Dan Popp
Anti-rationalism
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By Dan Popp
December 20, 2014

So do errors and false opinions contaminate the life, if the reasonable soul itself be depraved, as it was at that time in me, who was ignorant that it must be enlightened by another light that it may be partaker of truth.... – Augustine

Conservatives are perpetually puzzled by the left's lack of consistency. Progressives voted for the measure before they voted against it; they embargoed Cuba, they unembargoed Cuba; they say that giveaway programs are necessary for the "no fault of their own" folks, then they remove the requirement to look for work; they pay ransom to terrorists, then blame Sony for acceding to terrorists; and they firmly believe that "Black Lives Matter," except inside an abortion clinic. As others have pointed out, the only discernable motif in their policy collage is the demand for more power for the government – more power for them. Leftists do not have principles; they have an agenda. They have wants. "What do we want? Fill in the blank! When do we want it? Now!" is the infantile cry that goes up everywhere that leftists gather.

But there's a pattern emerging as barbarians flail for whatever new scrap of power they can grab, and that is a pattern of anti-rationalism – actual hostility to reasoned thought.

Leftists are inherently shamanists – they believe that only Experts are smart enough to make many decisions for society. They're all Jonathan Grubers, disdaining any possibility that the masses could understand the world well enough to order their own lives. This is anti-rational. Rationalism demands that every argument be examined before the bar of reason. A layperson sometimes does see through a technical problem. The Emperor sometimes does walk around in the altogether. Shamanism demands that we shut up and follow the Expert's advice because only he can understand the issue. It pretends to be pro-knowledge, but the opposite is true.

We have some fresh examples.

There are a lot of people upset by the decisions of Grand Juries in Ferguson, Missouri and in New York City. Virtually none of the protesters have all of the information the Grand Juries had. They weren't there. They don't know. So their protests are not only born of ignorance, they are anti-knowledge. They are opposing what those with knowledge decided.

Absence of evidence is now evidence. I remember when John Ashcroft was nominated for Attorney General under George W. Bush. There were charges that he was a racist. I said, "There's no evidence that he ever treated anyone differently because of race." The response came back, "That's the worst kind." Heads, I win – tails, you lose, you see. Lack of evidence is the most damning evidence. Anti-reason.

A believer in GlobalCoolingWarmingChange will trot out his evidence and the credentials of his shamans, until countered by a "denier" with contrary evidence and his own specialists. "For every expert," as Arthur C. Clarke said, "there is an equal and opposite expert." Apparently at a stalemate, the believer may say, as his crowning argument, "Well, we have to do something. Even if I'm wrong, the potential consequences are too dire. If there's any chance that worldwide catastrophe is coming, we must do whatever we can to avoid it."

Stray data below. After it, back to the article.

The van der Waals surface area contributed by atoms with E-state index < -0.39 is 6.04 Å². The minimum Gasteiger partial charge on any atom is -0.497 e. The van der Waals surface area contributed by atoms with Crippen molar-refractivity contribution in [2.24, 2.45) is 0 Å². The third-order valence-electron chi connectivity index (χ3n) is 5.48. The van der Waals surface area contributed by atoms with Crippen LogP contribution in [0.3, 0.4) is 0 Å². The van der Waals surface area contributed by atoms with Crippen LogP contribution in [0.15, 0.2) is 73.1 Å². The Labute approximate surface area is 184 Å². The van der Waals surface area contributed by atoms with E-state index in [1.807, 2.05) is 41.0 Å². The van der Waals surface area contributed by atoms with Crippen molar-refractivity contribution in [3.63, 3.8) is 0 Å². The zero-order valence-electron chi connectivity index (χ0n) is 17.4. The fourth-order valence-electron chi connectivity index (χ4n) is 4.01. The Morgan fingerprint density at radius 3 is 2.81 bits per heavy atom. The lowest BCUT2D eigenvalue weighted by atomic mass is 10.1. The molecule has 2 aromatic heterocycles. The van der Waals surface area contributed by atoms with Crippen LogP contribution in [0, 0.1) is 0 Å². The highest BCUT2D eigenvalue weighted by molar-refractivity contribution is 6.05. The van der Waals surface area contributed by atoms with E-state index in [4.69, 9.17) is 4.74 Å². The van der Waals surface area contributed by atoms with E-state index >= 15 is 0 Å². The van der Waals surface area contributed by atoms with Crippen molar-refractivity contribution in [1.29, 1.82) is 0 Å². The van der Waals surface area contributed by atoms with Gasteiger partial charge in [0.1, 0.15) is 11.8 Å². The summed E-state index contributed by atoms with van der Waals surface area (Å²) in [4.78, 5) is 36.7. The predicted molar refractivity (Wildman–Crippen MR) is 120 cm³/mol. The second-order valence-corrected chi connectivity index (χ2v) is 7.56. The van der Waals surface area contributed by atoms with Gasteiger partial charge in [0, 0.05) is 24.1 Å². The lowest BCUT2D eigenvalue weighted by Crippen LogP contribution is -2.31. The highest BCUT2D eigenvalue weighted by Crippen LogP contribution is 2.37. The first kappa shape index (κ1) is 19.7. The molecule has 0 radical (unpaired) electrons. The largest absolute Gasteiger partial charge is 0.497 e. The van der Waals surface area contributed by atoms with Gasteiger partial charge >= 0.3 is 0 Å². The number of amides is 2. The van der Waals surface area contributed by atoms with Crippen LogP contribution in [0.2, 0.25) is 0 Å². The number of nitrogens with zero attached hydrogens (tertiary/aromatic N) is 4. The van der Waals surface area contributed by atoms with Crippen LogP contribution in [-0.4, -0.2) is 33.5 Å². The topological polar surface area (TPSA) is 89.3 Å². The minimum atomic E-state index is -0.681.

Sound familiar? It's a variant of Pascal's Wager.

Now the atheistic left ridicules Pascal's Wager. In case you're not familiar with it, the basic idea is that, if there were no convincing evidence of God's existence it would be wiser to act as if He did exist, because the consequences of being wrong are zero if He does not exist, and extreme if He does exist. And I've seen atheists dumb and smug enough to opine, "I'VE READ PASCAL'S WAGER – IT PROVES NOTHING!!!" Of course. It starts with the assumption that there is no empirical proof. (There is proof of God's existence, by the way, and I write about it from time to time.)

In its original form, Pascal's Wager is arational. It leaves the path of rational argument and presents a different kind of consideration. In its new, "green" version it's used to trump unfavorable evidence, so it becomes anti-rational. And when politicians use it as a pretext for using force against human beings (in their choice of fuel, for example) it becomes anti-rational tyranny.

In a word, Leftism.

Bill O'Reilly recently said to someone, "But that's an emotional argument." There's no such thing as an emotional argument, Bill. There are emotional appeals, such as the left uses with phrases like "people dying in the streets," "hands off my uterus" and many others. And there are rational arguments. Let's examine the evidence and see whether people really did die in the streets, or in great numbers, when government didn't award them the property of others. Let's ask whether the fetus is a living human being, and then check our premise that government's job is to protect living, innocent human beings.

Calling someone names like "denier" as a substitute for debate, conveniently forgetting that statistics are not arguments, or defaulting to the genetic fallacy ("you're a bad person, therefore you're wrong") just reveals that you can't do logic.

When people reject God, they lose their link to the source of Reason. Jesus is the Wisdom of God, the Logos, the rational Mind behind everything. The effects of denying Him are all around us.

© Dan Popp

 

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